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This review is taken from PN Review 58, Volume 14 Number 2, November - December 1987.

MORTMAIN Yves Navarre, Cronus' Children, translated by Howard Girven (John Calder), £11.95

The action of Yves Navarre's novel (winner of the Prix Goncourt for 1981 and now translated into English) takes place within the strict confines of twenty-four hours. It gives an account of the simultaneous activities of the widely-dispersed but still mutually-traumatized family of Henri Prouillan, who has been, at his finest hour, a French Cabinet Minister. He takes lunch and dinner with his sister Suzanne, widow of a famous playwright, and we are variously introduced to the activities of his four children: Luc, Sebastian, Claire and Bertrand. As with Ulysses, whose twenty-four-hour time-span and shifts of narrative perspective are, no doubt, the prototype here, simultaneity of events gives a convincing and lasting sense of the contemporary (especially the status of the family in modern society, in this case) but is also a means of investigating in full the personal and individual conscious or unconscious memories of the characters.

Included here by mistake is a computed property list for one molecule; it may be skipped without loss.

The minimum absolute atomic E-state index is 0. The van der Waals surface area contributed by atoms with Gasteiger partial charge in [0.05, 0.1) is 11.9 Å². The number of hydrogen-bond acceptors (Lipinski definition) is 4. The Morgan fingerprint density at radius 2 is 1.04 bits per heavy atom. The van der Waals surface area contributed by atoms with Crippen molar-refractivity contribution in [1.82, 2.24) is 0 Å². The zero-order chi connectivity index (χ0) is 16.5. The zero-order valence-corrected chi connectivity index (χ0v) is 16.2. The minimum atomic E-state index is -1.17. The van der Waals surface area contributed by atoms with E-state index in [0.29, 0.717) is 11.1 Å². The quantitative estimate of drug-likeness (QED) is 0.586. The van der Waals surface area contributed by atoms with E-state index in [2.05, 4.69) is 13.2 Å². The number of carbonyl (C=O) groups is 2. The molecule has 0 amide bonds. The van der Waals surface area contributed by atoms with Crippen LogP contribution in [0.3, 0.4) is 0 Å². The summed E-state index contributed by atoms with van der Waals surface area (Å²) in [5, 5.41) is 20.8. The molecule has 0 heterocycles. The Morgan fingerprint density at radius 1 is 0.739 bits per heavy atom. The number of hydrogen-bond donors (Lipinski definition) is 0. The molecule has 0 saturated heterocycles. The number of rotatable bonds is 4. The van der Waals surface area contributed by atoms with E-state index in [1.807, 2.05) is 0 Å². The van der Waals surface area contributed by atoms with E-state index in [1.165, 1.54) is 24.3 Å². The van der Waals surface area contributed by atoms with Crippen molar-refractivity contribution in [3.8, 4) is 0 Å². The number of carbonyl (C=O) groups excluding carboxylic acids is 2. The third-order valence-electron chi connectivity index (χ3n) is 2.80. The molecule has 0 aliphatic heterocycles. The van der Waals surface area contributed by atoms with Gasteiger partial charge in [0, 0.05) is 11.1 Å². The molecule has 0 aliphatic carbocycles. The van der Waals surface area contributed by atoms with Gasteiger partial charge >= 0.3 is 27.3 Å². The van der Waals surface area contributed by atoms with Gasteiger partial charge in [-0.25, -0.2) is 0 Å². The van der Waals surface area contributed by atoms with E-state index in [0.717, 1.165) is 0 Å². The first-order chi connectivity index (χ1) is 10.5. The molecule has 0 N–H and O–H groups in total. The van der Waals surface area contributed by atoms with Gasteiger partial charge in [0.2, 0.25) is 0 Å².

Writing, in one form or another, is a Prouillan family trait. Jean Martin, the playwright brother-in-law, has written a play entitled Collision, which is about to be revived after a run of almost Mousetrap proportions. It may be in some way based on the fatal car crash of his niece's husband. But he has written another, more mysterious play, Mortmain, based on the deeper family crisis around which the novel principally revolves. It is through a skilfully arranged web of written texts within the novel, unsent or unread letters or confessional private writing, that this deeper crisis is revealed. ...

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